Some cats may temporarily refuse to use the litter box – especially if its been moved to make room for the baby or baby items – or may start scratching the furniture, seemingly acting out against the change in their lives.

Prepare for Success
There are several actions you can take to get you, your home and your cat ready for a smooth transition before you bring your baby home from the hospital.
Encourage your favorite feline to help you fix up the nursery. In order for your cat to get accustomed to the new room, do things in steps – paint first, then wallpaper and furnish. If possible, set up the crib early so that you can train your cat to stay out of it before your baby arrives. (One suggestion is to fill the crib with empty soda cans so your cat will find it uncomfortable to nestle in there.) 

You can simply close the door to the babys room when youre not present, says Dr. McClure-Lorenson, who raised her own daughter along with her cat. Your cat will get the idea hes not allowed in there unless youre with him. Another idea: Install a locking screen door so your cat can still see whats going on in the babys room.  

For general safetys sake, no pet should be left unsupervised with the baby or allowed to sleep with the baby, says Dr. McClure-Lorenson. There is the remote chance that a cat may bite or scratch, even accidentally, in response to the babys cries or movements.

Start During Your Pregnancy
Introduce your cat to the new scents she will encounter on the baby – from lotions, baby wipes, powders – by letting her sniff them on you, suggests Dr. McClure-Lorenson.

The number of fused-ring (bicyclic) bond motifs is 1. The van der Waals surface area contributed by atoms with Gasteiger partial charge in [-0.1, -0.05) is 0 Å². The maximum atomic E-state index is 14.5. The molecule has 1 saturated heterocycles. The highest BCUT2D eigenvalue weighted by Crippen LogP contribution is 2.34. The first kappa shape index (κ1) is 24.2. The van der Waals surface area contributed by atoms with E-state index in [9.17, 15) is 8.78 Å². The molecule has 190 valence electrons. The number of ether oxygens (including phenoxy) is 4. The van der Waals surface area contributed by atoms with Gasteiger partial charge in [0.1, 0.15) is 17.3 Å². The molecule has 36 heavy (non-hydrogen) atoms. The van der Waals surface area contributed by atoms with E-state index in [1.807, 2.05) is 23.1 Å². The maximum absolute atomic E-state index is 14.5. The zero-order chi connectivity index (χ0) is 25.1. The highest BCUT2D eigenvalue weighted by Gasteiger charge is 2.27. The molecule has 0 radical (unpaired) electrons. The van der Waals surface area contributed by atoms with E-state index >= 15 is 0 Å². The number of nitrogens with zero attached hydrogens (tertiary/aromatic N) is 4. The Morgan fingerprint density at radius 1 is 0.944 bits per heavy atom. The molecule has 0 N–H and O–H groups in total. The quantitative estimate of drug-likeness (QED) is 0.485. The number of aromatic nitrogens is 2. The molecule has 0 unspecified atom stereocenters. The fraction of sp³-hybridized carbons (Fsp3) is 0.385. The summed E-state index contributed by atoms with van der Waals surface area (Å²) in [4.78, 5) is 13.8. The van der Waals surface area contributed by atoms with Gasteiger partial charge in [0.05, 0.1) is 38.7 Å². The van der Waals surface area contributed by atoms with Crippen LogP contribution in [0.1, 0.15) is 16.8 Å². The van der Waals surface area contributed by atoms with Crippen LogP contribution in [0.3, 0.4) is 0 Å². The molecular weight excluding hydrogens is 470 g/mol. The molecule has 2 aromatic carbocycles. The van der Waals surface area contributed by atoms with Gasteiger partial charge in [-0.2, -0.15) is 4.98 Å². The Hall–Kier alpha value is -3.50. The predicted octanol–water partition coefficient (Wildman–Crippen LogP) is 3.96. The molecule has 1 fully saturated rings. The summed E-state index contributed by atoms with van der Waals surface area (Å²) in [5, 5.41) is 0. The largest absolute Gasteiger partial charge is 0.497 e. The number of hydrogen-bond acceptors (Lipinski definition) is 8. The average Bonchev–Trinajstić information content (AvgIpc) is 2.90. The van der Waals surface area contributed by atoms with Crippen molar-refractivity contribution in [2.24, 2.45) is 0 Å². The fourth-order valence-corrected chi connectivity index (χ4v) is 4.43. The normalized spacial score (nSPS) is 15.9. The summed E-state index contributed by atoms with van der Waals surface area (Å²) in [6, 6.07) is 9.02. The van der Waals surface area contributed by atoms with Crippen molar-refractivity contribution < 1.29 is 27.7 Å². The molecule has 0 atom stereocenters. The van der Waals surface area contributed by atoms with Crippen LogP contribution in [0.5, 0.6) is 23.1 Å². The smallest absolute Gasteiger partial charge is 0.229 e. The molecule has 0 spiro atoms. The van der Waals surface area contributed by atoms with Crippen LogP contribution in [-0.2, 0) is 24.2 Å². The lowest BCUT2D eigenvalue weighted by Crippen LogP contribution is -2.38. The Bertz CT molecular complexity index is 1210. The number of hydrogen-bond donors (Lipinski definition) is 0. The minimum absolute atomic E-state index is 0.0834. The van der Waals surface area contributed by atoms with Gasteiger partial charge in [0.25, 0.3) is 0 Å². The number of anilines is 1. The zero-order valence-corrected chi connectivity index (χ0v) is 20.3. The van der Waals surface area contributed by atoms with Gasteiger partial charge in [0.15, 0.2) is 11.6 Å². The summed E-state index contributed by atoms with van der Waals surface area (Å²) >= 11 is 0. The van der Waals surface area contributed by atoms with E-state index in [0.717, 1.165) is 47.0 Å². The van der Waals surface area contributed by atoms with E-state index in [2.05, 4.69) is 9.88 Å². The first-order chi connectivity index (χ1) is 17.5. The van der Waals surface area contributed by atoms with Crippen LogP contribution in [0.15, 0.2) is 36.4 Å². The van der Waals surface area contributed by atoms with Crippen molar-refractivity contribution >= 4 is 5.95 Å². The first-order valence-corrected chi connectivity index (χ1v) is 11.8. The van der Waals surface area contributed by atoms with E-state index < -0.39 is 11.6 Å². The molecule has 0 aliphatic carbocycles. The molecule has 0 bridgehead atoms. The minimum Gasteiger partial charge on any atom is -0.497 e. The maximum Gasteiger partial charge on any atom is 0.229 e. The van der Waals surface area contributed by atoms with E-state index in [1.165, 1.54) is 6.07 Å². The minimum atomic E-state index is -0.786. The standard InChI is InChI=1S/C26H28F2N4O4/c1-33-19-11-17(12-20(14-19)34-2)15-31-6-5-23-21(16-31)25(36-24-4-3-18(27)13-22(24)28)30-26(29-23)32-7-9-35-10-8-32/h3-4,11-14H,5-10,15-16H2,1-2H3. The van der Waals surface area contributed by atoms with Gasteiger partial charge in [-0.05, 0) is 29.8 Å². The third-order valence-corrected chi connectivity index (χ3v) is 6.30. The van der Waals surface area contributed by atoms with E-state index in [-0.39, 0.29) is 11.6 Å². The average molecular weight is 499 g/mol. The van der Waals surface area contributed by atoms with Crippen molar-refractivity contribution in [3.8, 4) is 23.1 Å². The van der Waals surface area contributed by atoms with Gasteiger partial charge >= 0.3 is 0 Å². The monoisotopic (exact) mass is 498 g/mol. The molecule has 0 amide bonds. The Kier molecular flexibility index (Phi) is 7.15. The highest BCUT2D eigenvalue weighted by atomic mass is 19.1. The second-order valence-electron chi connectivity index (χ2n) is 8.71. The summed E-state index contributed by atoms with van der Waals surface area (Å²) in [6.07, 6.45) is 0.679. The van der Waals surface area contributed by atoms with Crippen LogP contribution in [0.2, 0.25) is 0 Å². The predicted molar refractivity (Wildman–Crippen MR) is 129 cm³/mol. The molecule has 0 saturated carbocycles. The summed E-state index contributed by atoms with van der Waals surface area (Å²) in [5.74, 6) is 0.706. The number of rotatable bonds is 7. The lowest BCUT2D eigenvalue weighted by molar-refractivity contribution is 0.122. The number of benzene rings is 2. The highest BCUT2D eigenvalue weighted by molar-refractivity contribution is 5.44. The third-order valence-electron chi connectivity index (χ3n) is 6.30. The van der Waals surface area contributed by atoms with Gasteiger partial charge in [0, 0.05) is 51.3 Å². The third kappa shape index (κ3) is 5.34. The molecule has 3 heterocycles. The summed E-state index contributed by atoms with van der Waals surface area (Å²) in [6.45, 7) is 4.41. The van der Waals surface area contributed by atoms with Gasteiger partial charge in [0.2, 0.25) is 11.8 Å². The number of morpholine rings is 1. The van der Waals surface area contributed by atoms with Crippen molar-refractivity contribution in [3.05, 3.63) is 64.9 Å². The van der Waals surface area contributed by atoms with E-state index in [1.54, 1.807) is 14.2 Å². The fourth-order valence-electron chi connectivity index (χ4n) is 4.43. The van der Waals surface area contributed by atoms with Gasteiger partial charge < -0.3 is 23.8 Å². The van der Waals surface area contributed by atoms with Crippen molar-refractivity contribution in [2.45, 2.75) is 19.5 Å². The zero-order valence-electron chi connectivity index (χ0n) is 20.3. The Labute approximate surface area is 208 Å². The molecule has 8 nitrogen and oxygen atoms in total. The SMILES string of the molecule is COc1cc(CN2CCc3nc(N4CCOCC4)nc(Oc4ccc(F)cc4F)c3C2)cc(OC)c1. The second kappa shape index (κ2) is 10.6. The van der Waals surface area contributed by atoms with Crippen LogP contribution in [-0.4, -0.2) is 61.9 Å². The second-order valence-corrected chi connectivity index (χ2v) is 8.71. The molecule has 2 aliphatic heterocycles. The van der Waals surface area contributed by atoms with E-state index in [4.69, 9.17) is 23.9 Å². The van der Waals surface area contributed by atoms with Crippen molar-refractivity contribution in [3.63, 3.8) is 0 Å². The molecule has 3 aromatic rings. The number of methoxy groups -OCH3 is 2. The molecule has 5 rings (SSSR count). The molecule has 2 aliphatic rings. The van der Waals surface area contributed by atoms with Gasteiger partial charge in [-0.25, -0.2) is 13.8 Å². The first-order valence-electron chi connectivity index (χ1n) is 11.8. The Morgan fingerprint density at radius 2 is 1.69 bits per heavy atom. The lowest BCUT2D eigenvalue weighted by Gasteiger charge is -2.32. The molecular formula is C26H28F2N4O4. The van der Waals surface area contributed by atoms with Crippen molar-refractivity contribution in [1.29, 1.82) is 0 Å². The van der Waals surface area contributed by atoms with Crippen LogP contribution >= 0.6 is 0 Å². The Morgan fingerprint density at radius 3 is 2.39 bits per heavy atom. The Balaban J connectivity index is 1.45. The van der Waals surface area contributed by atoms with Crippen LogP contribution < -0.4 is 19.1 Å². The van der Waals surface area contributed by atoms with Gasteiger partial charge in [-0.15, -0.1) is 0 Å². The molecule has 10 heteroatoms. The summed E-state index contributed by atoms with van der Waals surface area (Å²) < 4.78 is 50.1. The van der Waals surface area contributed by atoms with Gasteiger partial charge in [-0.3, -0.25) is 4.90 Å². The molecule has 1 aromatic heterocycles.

Get your cat accustomed to the sound of a crying infant. Play a tape (at a low volume) of a baby crying while you spend some fun time with your cat. Or invite a friend over with a baby so your cat can get used to this type of human presence, which is especially important for a cat that hasnt been exposed to children before.

Cut Back on the Attention
You shouldnt lavish extra attention on your cat before the baby comes, even though this may seem like the natural and kind thing to do. Instead, wean your cat from a lot of your attention because youll definitely have to cut back the time spent your cat once the baby arrives. If possible, encourage other family members to get more involved with the cat.

Just before you bring the baby home from the hospital, have your partner bring the cat an unwashed towel or piece of clothing from the baby so your cat can get used to the babys scent. If you are the new mother, have someone else hold the baby and give your cat a good cuddle when you come home. 

Allow time for the baby and your cat to get to know each other. Let your cat sniff the baby while you calmly hold him or her. Again, dont be alarmed at your cats natural curiosity! Instead, give your cat praise and affection – and some delicious treats, like pieces of chicken – when he observes the baby because he will begin to associate good things when in company of the baby.

Be alert to temporary signs that your cat may be experiencing stress, such as hiding, excessive grooming or a change in litter box habits. Talk to your cats veterinarian if these signs persist.